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20 August 2017

What the fall of the Sterling really means

Last Friday the Sterling closed at 1.094 to the Euro. Not only is it a remarkable figure for crossing below 1.1, it is the lowest weekly close since 2009. In effect, since the common currency was introduced to currency markets in 1993, the Sterling closed against it below this level only in eleven other weeks. They all took place between December of 2008 and October of 2009, at the height of the housing crisis, when European institutions failed to address financial markets with the haste seen in grown-up economies.

This brief note puts this monetary devaluation into a broader perspective, within the context of the UK's exit from the EU. Sterling is just a visible facet of an overall economic setting deteriorating in anticipation of the UK's shift into a new - and largely unknown - economic paradigm.

Unlike in 2008/2009, this time there is no economic crisis to justify the fall of the Sterling, much to the contrary, and the wild swings in exchange rates witnessed back then are now oddities. The weakness of the Sterling is not the product of market volatility, it is now a clear secular trend settling in. Since December of 2015, when the UK's House of Commons confirmed the referendum on EU membership, the Sterling lost 23% of its value against the Euro.

Weekly Sterling-Euro exchange rate movements. Graph from Live Charts.

So far UK households have felt this devaluation primarily in rising prices of consumer goods. In a phenomenon popularly dubbed "Shrinkflation", consumers face a decrease in the quantities packaged of thousands of products, from chewing gum to toilet paper, even though prices remain as before.

But it is at the macro scale that the challenges posed by this devaluation are most visible. Inflation is rising considerably faster than wages (2.7% against 1.8%) eroding purchasing power; consumer spending falters and the UK is now among the slowest economies in the EU and the world. And when account in US Dollars or Euros, the UK's GDP is in clear decline.

The UK's GDP in Euros and US Dollars. Data from Trading Economics and Statista.

There is though something even more worrying brewing: the trade deficit is still widening. A weaker currency would in normal circumstances mean a boost to exports and an improvement of the trade balance, but in this case rising imports have canceled out the effect. The secular trade deficit widening trend that set in after the peak of North Sea petroleum and gas extraction in 2000 remains intact. In consequence, private debt is surging relentlessly.

The UK's long term Trade Deficit. Graph from Trading Economics.

This state of affairs has greatly narrowed the range of monetary and economic policies available to the Bank of England and the Exchequer. Rising interest rates to tame inflation and support the Sterling would threaten the fragile economic growth and widen further the trade deficit. The status quo equates to continued Sterling weakness, loss of purchasing power, declining consumer spending and a billow of private debt. Institutions must now recur to the "imagination" so often referred in the context of Article 50 negotiations to develop their policies.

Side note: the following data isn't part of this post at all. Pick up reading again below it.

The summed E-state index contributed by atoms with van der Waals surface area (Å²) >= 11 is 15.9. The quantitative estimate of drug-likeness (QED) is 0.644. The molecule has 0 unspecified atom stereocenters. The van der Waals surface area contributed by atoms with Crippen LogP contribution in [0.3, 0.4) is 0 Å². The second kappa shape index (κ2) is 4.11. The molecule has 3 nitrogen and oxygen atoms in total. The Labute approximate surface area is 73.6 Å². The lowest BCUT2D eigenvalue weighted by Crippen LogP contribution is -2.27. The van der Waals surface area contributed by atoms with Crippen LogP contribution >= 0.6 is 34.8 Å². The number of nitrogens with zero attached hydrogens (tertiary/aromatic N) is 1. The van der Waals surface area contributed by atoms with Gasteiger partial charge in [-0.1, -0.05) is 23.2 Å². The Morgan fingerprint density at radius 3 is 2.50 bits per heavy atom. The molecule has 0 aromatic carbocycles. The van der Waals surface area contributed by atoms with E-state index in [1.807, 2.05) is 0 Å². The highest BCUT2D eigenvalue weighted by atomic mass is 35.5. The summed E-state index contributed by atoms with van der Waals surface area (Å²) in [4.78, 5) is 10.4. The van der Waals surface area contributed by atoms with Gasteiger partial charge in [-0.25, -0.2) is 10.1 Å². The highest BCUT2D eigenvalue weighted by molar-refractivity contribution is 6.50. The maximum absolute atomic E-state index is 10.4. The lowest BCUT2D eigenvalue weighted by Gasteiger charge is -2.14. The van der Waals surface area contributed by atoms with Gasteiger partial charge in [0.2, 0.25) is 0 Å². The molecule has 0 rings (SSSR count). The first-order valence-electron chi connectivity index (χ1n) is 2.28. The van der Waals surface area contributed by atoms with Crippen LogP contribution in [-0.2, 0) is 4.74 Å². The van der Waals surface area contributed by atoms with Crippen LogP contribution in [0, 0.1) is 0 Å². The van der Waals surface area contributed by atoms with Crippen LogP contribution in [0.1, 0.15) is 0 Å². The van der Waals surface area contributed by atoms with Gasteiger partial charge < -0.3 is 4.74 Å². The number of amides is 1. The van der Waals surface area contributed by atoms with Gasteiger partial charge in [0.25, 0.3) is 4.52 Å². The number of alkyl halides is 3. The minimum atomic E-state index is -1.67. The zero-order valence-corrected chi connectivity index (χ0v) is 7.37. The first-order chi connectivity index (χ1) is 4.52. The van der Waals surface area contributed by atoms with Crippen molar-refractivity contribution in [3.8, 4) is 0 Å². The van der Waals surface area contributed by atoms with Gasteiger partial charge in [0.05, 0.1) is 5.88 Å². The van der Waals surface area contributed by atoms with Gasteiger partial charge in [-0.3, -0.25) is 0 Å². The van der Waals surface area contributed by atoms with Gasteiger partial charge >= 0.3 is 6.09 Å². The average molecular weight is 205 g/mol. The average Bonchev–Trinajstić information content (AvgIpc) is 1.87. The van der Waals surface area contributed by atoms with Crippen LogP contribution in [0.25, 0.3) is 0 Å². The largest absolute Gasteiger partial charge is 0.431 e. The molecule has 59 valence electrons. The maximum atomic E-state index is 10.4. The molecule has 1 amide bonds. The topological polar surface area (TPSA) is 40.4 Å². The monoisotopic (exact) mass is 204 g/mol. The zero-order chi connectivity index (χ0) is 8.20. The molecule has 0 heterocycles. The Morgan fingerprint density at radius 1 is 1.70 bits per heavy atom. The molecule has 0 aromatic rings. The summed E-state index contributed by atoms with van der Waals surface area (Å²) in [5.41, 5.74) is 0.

In his mid year press conference, the Governor of the Bank of England left some subtle references to the constrictor these trends are circling around the UK's economy:
Monetary policy cannot prevent the weaker real incomes likely to accompany the move to new trading arrangements with the EU. But it can influence how this hit to incomes is distributed between job losses and price rises, and it can support UK households and businesses as they adjust to such profound change.
The governor means to say that Sterling is not the priority, jobs are. And so far it has succeeded, as the UK hits its lowest unemployment rate in more than 40 years. But just a week earlier the governor had something rather different to say, as UK banks were requested to raise contingency capital:
Consumer credit has increased rapidly. Lending conditions in the mortgage market are becoming easier. And lenders may be placing undue weight on the recent performance of loans in benign conditions.
This is the Bank of England trying to square the circle.

One of the policies that could be tried at this time would be raising wages, possibly changing the minimum income legislation. This would not address the widening trade deficit and would put pressure on economic growth. The Bank of England could in its turn attempt to support the Sterling by using its foreign currency reserves, counted in the order of 160 G$. However there are some 380 G$ in gilts and other Sterling denominated debt instruments held overseas. If it ever comes to that, it will be an uneven fight. Moreover, the Bank of England can hold to its "jobs first" policy only for so long, if the Sterling comes to be perceived as a currency in demise a deluge of these foreign reserves may unfold. In such a scenario the Bank of England would effectively lose control over the Sterling.

This is just a prelude to the exit of the UK from the EU and the EEA. These trends shall remain in place, with Sterling-Euro parity a real possibility in the following six months. The UK government has just published its Article 50 negotiation position in a number of areas, sitting itself an ocean apart from what the EU is willing and legally able to accept. The first breakthroughs in these negotiations, initially expected to October, have already been postponed to Christmas. By next Spring various industries will be preparing their post exit offerings and business plans. The possibility of no concrete agreement being in place by then renders any economic predictions attempted now a futile exercise.

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